As long as the balance-of-payments imbalances persist, claims of the Germanic central banks against Latin central banks via the ECB rise. Since interest on these claims is given by the ECB’s refi rate, which can be set to zero if the majority of ECB Council members decides so, and since there is no repayment obligation, the claims can theoretically rise to infinity. However, economically the balance-of-payments imbalances and hence the rise in national central banks’ claims and liabilities vis-a-vis the ECB represent real resource transfers from the Germanic to the Latin countries. In other words, goods, services, and assets are transferred from the creditor to the debtor countries at subsidised prices, with the subsidy measured by the claims and liabilities vis-a-vis the ECB. The transfer is automatic and outside any budgetary control. However, representatives of the Germanic countries in the ECB Governing Council and other Council members concerned about the integrity of the Eurosystem may well use their influence to limit these transfers below the comfort level of the Latin countries. Hence, it seems that a resource transfer through the Eurosystem cannot be enforced on a permanent basis. In addition, excessive reserve money creation in “Latin” countries will eventually raise the euro area reserve money stock above a level consistent with low inflation (a point, which we take up further below).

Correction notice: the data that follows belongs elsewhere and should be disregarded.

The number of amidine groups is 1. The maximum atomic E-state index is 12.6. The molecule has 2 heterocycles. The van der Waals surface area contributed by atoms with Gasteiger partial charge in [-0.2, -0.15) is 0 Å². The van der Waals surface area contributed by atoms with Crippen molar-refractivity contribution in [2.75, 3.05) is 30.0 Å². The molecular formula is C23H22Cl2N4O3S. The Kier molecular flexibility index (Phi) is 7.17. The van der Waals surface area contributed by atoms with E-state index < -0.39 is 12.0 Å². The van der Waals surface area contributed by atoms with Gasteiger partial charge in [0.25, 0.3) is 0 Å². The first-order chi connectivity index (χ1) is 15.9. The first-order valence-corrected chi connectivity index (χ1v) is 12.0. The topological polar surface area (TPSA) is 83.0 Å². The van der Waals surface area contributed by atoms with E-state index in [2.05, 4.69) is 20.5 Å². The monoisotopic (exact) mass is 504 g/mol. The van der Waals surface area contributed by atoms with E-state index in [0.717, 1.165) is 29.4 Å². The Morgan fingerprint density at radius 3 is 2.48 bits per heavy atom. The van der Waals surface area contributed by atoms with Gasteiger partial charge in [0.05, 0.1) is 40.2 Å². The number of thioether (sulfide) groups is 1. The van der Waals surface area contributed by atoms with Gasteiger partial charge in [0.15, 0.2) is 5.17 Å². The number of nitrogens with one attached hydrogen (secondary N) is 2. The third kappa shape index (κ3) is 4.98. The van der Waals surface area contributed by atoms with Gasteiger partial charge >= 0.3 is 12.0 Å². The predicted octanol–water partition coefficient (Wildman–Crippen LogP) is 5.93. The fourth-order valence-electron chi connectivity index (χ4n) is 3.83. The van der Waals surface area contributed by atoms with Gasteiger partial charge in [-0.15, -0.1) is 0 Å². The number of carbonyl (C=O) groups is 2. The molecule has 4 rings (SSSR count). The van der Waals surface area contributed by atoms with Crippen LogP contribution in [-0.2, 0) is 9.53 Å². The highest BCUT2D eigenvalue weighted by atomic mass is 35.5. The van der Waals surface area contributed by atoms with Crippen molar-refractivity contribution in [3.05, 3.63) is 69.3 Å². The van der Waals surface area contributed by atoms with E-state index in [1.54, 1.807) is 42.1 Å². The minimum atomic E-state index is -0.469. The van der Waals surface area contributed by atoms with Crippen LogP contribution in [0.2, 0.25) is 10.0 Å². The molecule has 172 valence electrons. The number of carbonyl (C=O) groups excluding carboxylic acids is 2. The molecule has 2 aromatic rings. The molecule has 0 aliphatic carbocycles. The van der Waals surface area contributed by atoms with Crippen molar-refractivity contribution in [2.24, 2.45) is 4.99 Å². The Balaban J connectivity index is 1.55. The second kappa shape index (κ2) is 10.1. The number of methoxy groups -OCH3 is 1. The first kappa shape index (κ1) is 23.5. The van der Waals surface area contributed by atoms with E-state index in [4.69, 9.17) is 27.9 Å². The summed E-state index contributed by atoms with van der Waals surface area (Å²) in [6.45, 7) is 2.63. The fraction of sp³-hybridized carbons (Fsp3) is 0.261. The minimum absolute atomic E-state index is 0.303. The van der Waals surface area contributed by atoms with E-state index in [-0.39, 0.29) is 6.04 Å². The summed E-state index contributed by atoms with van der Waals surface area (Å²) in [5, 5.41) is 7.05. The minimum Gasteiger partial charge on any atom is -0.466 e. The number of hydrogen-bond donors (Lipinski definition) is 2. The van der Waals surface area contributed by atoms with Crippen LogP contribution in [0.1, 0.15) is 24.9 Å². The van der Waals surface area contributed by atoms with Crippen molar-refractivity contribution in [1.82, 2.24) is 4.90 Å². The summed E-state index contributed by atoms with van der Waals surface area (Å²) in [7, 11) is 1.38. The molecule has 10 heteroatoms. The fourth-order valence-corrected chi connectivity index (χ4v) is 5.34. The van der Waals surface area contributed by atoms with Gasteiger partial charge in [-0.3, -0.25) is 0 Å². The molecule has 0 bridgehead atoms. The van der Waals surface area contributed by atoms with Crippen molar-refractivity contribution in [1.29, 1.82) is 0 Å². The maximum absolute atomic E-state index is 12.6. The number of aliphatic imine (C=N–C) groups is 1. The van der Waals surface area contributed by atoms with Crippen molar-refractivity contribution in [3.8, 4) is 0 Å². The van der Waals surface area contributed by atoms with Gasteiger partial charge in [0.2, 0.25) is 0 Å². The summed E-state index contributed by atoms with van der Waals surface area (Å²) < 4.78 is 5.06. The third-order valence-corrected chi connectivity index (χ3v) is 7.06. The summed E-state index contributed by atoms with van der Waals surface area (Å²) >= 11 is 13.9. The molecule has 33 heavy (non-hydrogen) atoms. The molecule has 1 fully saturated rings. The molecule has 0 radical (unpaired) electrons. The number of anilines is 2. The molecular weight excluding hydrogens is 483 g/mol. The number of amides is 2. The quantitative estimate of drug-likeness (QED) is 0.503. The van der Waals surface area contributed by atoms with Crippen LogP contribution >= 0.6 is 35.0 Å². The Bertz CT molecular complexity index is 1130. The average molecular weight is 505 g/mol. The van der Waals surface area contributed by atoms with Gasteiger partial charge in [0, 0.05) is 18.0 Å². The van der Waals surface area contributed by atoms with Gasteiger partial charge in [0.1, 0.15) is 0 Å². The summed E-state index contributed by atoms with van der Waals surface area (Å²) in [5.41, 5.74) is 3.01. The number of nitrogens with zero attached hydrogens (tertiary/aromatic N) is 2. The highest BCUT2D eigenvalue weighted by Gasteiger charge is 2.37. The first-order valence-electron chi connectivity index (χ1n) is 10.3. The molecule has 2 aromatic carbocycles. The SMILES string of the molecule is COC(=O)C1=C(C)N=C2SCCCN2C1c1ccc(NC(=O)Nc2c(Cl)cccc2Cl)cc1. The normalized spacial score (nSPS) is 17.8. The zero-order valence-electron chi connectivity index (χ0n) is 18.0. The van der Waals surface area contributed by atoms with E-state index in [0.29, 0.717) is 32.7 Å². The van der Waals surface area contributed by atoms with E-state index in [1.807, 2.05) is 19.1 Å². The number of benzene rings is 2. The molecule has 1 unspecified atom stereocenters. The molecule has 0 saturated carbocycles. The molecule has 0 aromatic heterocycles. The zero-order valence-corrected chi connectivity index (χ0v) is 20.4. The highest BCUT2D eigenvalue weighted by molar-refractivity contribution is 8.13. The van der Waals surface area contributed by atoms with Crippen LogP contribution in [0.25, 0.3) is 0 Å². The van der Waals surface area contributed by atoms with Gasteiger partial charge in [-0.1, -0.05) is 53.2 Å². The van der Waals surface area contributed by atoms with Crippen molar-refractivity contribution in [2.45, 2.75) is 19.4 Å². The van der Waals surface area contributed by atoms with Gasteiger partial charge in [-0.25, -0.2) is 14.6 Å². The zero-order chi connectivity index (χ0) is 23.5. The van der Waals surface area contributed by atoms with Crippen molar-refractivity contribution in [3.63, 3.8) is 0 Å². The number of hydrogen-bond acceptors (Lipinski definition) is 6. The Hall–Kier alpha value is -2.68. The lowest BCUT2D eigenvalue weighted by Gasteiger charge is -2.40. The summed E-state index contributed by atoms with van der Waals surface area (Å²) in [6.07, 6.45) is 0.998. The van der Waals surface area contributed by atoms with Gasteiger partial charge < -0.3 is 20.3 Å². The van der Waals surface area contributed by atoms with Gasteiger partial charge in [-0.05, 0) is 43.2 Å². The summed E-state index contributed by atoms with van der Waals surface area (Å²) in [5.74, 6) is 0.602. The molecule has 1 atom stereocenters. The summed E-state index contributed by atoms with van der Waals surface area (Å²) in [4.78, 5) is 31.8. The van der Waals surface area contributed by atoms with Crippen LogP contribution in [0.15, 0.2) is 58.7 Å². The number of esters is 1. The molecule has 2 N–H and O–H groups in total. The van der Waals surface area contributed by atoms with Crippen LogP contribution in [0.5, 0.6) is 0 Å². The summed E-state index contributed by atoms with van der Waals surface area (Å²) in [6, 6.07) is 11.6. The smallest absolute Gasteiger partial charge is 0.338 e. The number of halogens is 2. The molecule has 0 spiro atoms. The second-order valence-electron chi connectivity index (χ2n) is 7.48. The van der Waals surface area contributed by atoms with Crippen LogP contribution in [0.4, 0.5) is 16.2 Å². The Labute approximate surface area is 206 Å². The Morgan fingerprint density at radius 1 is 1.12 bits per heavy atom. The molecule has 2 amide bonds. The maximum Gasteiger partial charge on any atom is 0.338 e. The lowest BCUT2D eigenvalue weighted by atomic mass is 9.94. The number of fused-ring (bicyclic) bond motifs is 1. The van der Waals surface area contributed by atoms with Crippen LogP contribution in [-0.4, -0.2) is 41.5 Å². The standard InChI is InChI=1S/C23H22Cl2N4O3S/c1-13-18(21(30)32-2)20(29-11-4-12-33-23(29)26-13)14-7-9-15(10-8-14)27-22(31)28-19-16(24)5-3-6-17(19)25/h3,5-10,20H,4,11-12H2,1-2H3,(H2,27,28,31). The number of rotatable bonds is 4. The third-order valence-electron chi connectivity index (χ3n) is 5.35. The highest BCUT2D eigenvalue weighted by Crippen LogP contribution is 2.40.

The Germanic creditor countries could decide to legitimise the transfer of resources by appropriating corresponding payments to the Latin debtor countries in their government budgets. In this case, public transfer payments would turn the current account surplus in the creditor countries to a deficit and the deficit in the debtor countries to a surplus so that balance-of-payments deficits would be eliminated despite continuing capital account deficits in the debtor countries. However, given the aversion of tax payers in Germanic countries to legalise transfers to Latin countries, this does not seem to be a viable solution.
Alternatively, the Germanic creditor countries could exert pressure on the Latin debtor countries to devalue their internal real exchange rate through a reduction of prices for goods, services and assets. In this case Latin goods, services, and assets would become cheaper against their Germanic counterparts and the current and capital accounts would go back to equilibrium. From the creditor countries’ point of view, the devaluation would have to be even bigger so as to create balance-of-payments surpluses that allow the elimination of the accumulated net liabilities of Latin central banks vis-a-vis the ECB. However, a deflation of goods, services and asset prices almost certainly requires the write-off of sizeable amounts of public and private debt incurred by Latin countries during the period of easy credit. Since this is likely to create political and social problems in the debtor countries and force losses on financial institutions that have lent to the debtor countries, this solution is fiercely resisted by the Latin countries and the banks that have lent to them.